Geochemical fingerprinting of Icelandic silicic Holocene tephra layers
Meara, Rhian Hedd
MetadataShow full item record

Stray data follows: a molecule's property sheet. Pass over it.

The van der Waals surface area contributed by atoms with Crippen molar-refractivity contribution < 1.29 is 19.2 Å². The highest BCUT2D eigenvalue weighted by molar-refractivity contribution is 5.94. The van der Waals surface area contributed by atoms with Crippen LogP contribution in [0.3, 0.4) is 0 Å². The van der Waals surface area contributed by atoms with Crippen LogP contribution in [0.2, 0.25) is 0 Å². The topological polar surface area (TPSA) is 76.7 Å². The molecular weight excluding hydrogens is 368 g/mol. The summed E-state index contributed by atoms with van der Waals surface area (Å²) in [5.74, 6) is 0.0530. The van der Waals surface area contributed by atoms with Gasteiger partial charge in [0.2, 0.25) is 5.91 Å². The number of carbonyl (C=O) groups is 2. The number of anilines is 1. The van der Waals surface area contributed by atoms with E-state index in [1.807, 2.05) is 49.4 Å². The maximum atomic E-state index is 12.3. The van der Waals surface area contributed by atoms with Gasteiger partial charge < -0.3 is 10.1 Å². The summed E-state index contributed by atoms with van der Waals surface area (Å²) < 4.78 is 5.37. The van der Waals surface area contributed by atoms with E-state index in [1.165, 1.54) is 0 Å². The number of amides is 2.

The overall aim of this research project has been to develop a reference dataset of 19 Holocene silicic Icelandic tephra layers sourced from the Torfajökull, Askja, Katla, Öræfajökull and Hekla volcanic systems. The dataset comprises geochemical data (including major, trace and rare earth element data for bulk and glass phases collected by XRF, electron microprobe, ion probe and laser ablation ICP-MS) and physical data (including sedimentary logs, field photographs, distribution maps and GPS localities of reference sections). Results indicate that Icelandic volcanic systems show unique geochemical signatures which result from the systems proximity to the active rifting zone and the proposed upwelling mantle plume that underlies the island. Within individual volcanic systems, eruptions produce tephra with distinct geochemical characteristics, which allow for the independent confirmation of tephra identity. The identification and discrimination of tephra layers can in some cases be achieved using major element chemistry (e.g. Hekla, H1104 – H5) while other tephra layers can only be discriminated using trace element chemistry (e.g. Torfajökull, Landnám and Gràkolla). Certain tephra layers however show near-identical geochemistry and therefore discrimination is not possible (e.g. Hekla, HA, HB, HC, HM, HN, HX, HY, HZ) without the incorporation of other proxy data. Icelandic micro-tephra horizons are identified in soil, lacustrine and marine sedimentary sequences and are used for dating and correlation in Quaternary studies. Data collected for this project will facilitate reliable data comparison and tephra identification between proximal and distal localities across the North Atlantic region. The data may also contribute to the debate regarding the formation of silicic rocks within Iceland, particularly with regard to the Hekla central volcano. The geochemical data collected for this thesis shows distinct age-dependant geochemical sub-groups suggesting temporal sub-surface relocation of the Hekla magma source.